(Originally published here.)
Forecasters had been expecting the U.S. economy to grow at an annualized rate of 3 percent in the first three months of 2013. The advance estimate released this morning by the Bureau of Economic Analysis was therefore disappointing — output only increased at an annualized rate of 2.5 percent. It’s easy to overstate short-term changes in the data, as well as the importance of surprises. The broader takeaway, however, is clear: Growth continues to be sluggish. It might get a lot worse as the tax increases and spending cuts from earlier in the year finally start to bite.
Digging into the data, the main sources of growth were personal consumption and inventory accumulation, while net exports and government spending cuts were the big headwinds. Private investment spending barely increased in the first quarter. The inventory growth is basically meaningless since it offsets most of the large contraction in inventories that occurred in the fourth quarter of 2012.
On the other hand, the increase in personal consumption was the largest since the end of 2010. The question is whether this is sustainable. Unfortunately, the answer is probably “no.” After all, the BEA reports that real disposable personal income collapsed at an annualized rate of 5.3 percent even as real spending increased at an annualized pace of 3.2 percent. The mismatch led the personal savings rate to plunge from 4.7 percent to 2.6 percent.
Consumption growth won’t be able to continue at this pace without some combination of rising personal income and increased borrowing. Right now, the outlook for both is negative. Incomes are already declining because of the tax hikes and spending cuts. Households have been repaying and defaulting on their debts for years. It’s not clear why they would suddenly stop, especially given reasonable concerns about their future earning power.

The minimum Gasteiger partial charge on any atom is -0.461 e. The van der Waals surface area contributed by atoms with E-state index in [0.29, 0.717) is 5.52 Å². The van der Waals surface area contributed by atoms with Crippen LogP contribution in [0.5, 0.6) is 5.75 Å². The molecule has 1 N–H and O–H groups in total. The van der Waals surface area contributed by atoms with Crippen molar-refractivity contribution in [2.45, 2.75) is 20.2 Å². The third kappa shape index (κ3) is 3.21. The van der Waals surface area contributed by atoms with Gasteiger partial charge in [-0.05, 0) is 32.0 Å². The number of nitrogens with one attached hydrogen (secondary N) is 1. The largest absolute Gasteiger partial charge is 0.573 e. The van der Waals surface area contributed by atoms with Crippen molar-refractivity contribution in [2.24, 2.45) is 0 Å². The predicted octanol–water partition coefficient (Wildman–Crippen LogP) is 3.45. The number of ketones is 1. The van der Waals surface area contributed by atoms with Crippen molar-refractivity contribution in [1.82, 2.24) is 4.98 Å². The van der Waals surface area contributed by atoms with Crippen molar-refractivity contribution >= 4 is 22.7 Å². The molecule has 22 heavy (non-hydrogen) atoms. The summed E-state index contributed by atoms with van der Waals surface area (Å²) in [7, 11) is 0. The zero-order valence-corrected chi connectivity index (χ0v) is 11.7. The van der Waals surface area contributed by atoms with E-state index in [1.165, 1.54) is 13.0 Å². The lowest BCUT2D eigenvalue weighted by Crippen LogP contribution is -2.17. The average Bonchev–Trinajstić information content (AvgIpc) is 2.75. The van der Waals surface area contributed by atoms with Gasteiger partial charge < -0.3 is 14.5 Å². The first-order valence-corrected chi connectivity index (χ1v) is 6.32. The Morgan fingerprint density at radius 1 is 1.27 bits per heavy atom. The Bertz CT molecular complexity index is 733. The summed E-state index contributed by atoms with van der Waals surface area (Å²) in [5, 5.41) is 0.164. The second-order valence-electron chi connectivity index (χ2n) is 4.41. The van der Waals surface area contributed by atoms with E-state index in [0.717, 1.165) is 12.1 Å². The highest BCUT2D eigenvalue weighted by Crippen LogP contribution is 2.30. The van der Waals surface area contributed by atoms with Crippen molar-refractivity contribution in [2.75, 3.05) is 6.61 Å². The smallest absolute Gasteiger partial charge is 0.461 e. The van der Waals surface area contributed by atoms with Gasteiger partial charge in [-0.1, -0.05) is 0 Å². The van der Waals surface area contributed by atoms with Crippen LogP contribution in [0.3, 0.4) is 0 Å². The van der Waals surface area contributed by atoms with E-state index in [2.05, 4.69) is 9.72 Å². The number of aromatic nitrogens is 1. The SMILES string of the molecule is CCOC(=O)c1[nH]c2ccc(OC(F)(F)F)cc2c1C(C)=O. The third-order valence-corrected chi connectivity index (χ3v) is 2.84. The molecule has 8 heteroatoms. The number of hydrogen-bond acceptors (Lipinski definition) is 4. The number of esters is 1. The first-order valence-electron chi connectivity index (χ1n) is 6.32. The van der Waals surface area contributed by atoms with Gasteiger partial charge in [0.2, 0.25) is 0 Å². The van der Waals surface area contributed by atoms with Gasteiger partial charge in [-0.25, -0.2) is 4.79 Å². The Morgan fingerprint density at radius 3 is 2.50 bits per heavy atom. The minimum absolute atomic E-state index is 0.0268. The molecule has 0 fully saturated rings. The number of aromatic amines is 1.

Some might think that rising house prices could lead to a “wealth effect” that would make people feel more comfortable borrowing and spending. Federal Reserve Chairman Ben Bernanke is among those who have articulated this view. An important new essay by Amir Sufi, an economist at the University of Chicago, persuasively argues otherwise. The “wealth effect” was always most potent among those with the worst credit and the least wealth outside of housing. For the most part, those people have lost their homes to foreclosure. They won’t be in a position to buy new ones and will instead have to live in rental housing. In fact, rising house prices could even restrain consumption:
The marginal 5% of Americans who switched into and out of homeownership over the last decade have high marginal propensities to consume out of wealth and income. During the boom, these households consumed aggressively out of home equity. Now that they are again renters, an increase in house prices represents a loss in wealth, given that they must pay higher rents going forward. This will mitigate any positive effects of house prices on household spending.
Data watchers should also be worried by all the numbers that have been coming out since March. On the whole, the information we have been getting about the health of the economy has been overwhelmingly negative. I wrote about some of the bad news a few weeks ago. Since then, things have been getting worse, with the notable exceptions of initial claims for unemployment benefits and housing starts.
Meanwhile, the economies of our major trading partners continue to falter. The ongoing depression in the euro area will not help U.S. exports, nor will the slowdown in China. Falling commodity prices associated with slowing demand from Chinese buyers could be bullish for the U.S. economy and work like a tax cut for American consumers and businesses. A revival of the Japanese economy could be helpful, although the stated strategy of yen devaluation to stimulate exports won’t do much for the U.S.
The GDP report didn’t tell us much that we didn’t already know. It should remind us, however, of the dangerousness of fiscal austerity when the economy is still so far from recovering.
(Matthew C. Klein is a contributor to the Ticker. Follow him on Twitter.)